“And behold, thou wert within me, and I out of myself, where I made search for thee!” (St Augustine).
This Lent, I am heading for the Judean Desert. Not in body (although I would dearly love to), but in spirit. I have long been fascinated by the unescapable presence of the wilderness in the Old and New Testaments, permeating the Bible as vividly as do any of the Biblical characters. It is always there, its vastness and barrenness a stone’s throw from the habitable world. 'Wilderness' in the Bible refers mainly to two distinct locations: the Sinai Desert, where the Hebrews wandered for 40 years after the exodus from Egypt, and the relatively bare, uncultivated area in the south of the Promised Land known as the Negeb, or Judean Desert.
The desert is a place of contradictions – stark, barren, and terrifying. “The great and terrible wilderness” is both a place of trial and of deliverance, of purgation and illumination. Abraham passed through the desert at least twice on his immense migratory journey. This is the place where the wanderings of Moses and his people culminated in the birth of Israel as a nation; here David found refuge from Saul; here the Essenes escaped Hellenistic domination of Jerusalem; here the Zealots made their final, desperate last stand at Masada against the might of Rome; and here John the Baptist prepared for his mission. In the desert Elijah, deeply discouraged, longed for death - but it was here that God came to him in the still, small voice. This is the place where the original scapegoat was sent (Levit 16:10), carrying the sins of the people on his back; and it was to the desert that Jesus – who carried all our sins - was driven by the Spirit.
One of Christ’s paradoxical sayings is that we have to lose our life to save it. Equally, we have to go where there are no paths in order to find our direction. The wilderness, or desert, is the ultimate trackless zone. In the Bible it is a place of transformation and revelation. This “howling wilderness waste” (Deut 32:10), swept by deadly winds (Is 21:1; Jer 4:11), is at the same time a holy place, where the glory of God descended upon Moses “like a devouring fire” (Ex 24:17).
Passage through the wilderness was an integral part of their mission for Abraham, Moses, John and Jesus. But where is such a place to be found in a modern suburban life? In our frenetic, noisy, peopled world, where are we to find these great stark tracts of silence and isolation, these testing grounds with their lurking dangers of heat and thirst and wild beasts? Where are we to find a place where we strip away everything that is superfluous, everything that distracts us or deadens us, and place ourselves utterly in God’s hands?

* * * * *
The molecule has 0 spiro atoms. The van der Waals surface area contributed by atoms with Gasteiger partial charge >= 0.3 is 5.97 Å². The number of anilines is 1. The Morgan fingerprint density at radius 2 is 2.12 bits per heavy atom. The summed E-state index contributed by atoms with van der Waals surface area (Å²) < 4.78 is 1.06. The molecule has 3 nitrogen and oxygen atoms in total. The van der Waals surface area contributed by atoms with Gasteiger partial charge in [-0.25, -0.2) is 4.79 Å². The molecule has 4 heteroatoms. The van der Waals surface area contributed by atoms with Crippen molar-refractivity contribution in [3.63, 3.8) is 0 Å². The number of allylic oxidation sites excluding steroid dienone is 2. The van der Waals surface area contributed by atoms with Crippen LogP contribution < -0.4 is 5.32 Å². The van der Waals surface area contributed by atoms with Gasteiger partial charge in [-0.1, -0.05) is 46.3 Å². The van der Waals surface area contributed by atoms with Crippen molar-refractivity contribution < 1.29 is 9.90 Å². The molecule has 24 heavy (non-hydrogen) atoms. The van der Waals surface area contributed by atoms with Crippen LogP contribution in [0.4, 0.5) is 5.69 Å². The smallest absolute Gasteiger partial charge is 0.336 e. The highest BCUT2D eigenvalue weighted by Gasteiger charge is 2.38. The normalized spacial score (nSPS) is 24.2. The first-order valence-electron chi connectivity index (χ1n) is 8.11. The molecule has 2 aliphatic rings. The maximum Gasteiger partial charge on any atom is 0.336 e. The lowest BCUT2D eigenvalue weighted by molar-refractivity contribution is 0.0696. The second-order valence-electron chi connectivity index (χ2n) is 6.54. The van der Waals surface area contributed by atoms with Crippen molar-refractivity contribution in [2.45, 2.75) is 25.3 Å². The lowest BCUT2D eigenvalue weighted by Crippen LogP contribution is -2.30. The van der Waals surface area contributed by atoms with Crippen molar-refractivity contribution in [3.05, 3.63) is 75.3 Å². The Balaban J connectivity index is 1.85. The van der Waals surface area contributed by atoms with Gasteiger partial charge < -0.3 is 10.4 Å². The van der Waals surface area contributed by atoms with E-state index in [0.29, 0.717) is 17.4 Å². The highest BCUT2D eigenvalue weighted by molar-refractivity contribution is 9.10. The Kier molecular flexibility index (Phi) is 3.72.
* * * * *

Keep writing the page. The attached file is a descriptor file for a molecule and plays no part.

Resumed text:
To find the answer, I plan to retrace the desert journey – sometimes with Abraham, Moses and John – but especially with Jesus, since it is above all in his life that we seek the meaning of our own. The more I read the Biblical accounts, the clearer it became that the journey is metaphorical as well as literal. The wilderness exists on maps, but it also exists within us.
For many of us, our “selves” are like haunted houses – tenanted with the ghosts of past loves and losses, triumphs and disappointments, achievements and failures. Sorrows and rage as old as infancy can lurk within us and the accumulation of a lifetime’s shortcomings can make our “selves” uncomfortable and unwelcoming places in which to be, so that we try to spend as much time as possible outside ourselves. We fill our days with noise and activity; sometimes we deaden our pain with alcohol, food, work, sex or drugs. An Episcopal monk and spiritual writer, Martin L Smith, describes our habitual condition as one of being under an anaesthetic:
“Most of us have a primary defence mechanism against being overwhelmed by the pain of the world and our own pain. It is as if we administer to ourselves an anaesthetic to numb its impact. The price we pay is that it also numbs our capacity for joy, but until we surrender to the Spirit of God we reckon the price to be worth it.” (Martin M Smith, A Season for the Spirit, London 1991, p.21).
Extreme youth or extreme age does not excuse us from making the journey into the wilderness. John the Baptist appears to have entered the desert at a very young age, in preparation for his mission as the Forerunner. Abraham – then known as Abram - was 75 years old when he received that irresistible call “Go from your country and your kindred and your father’s house to the land that I will show you” (Gen 12:1). It is almost never too late to make this journey, although the longer we leave it the harder it becomes. Our distractions, addictions or avoidances grow like tumours around vital organs. If we leave the tumours untreated, we die. The longer we wait to remove them, the more potentially deadly the operation.
If we don’t confront the wilderness inside, we can never overcome our own isolation. If we don’t sufficiently accept and love ourselves, we can never really enter into communion with others and with God. Was this what St Augustine was getting at when he cried “And behold, thou wert within me, and I out of myself, where I made search for thee!”
Helen Gallivan is a co-founder, with John Dundon, of New Pilgrim Path. This blog draws on her book, Dawn without Darkness: Biblical Companions for a Modern Journey, published by Veritas.